Clothing, bottles, tires, toys, housewares, packaging, pipe, diapers:  this ethane cracker is a big deal for Pennsylvania, the gas producers in the region and manufacturing entrepreneurs. This graphic from the Ben Franklin report shows what’s coming:

Natural Gas’s Liquids: Energy Prosperity Comes in Many Forms

Shell said the complex will use low-cost ethane from shale gas producers in the Marcellus and Utica basins to produce 1.6 million tonnes of polyethylene per year, once the plant is completed and operating, which Shell anticipates in the 2020-2021 time frame.

Construction will commence on the plant in about a year, and that is expected to spark the local economy with the creation of approximately 6,000 construction jobs. Once completed, the plant is expected to employ 600 full-time workers at the facility. Shell says the expected cost of the plant is between $2 billion and $3 billion.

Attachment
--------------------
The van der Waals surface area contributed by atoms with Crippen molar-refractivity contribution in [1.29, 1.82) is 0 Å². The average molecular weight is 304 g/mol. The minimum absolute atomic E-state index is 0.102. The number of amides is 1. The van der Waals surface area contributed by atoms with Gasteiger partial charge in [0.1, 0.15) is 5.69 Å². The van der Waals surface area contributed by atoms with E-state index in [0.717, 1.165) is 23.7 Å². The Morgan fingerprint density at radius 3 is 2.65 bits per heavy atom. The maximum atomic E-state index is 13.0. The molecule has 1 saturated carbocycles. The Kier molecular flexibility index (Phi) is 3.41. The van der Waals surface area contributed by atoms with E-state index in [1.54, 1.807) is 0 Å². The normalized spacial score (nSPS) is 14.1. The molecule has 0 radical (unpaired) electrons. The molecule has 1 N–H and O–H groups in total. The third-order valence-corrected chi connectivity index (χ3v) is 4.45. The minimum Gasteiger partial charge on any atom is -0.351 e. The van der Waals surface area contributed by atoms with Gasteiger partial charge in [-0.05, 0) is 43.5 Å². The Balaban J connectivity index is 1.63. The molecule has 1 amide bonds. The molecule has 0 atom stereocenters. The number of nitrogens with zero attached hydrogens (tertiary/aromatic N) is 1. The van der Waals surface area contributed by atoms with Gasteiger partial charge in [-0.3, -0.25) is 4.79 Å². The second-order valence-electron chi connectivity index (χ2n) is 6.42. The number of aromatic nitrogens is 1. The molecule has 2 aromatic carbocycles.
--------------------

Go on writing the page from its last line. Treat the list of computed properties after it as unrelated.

Energy Prosperity Comes in Many Forms

Artist rendering of Shell Ethane Cracker complex: much bigger than at first reported.

The Ben Franklin Shale Gas Innovation and Commercialization Center has published an economic analysis of the proposed Shell ethane cracker and its projected effects on the region’s economic development and the Pennsylvania economy.

“Just as the discovery, extraction, and use of the natural gas from the Marcellus and Utica formations has fundamentally and positively changed the energy landscape of the entire region, so will the use of the NGLs. The Shell Cracker is in essence the first step in the buildout of an entire petrochemical industry in the region surrounding where the NGLs are being produced from the Marcellus and Utica basins,” the report says.

The report calls the Shell cracker “a first step forward towards the buildout of a regional petrochemical hub and manufacturing renaissance in the plastics and chemicals sector in the Commonwealth that will lead to new business creation and expansions not just in this sector, but in many sectors that provide support products and services to it.”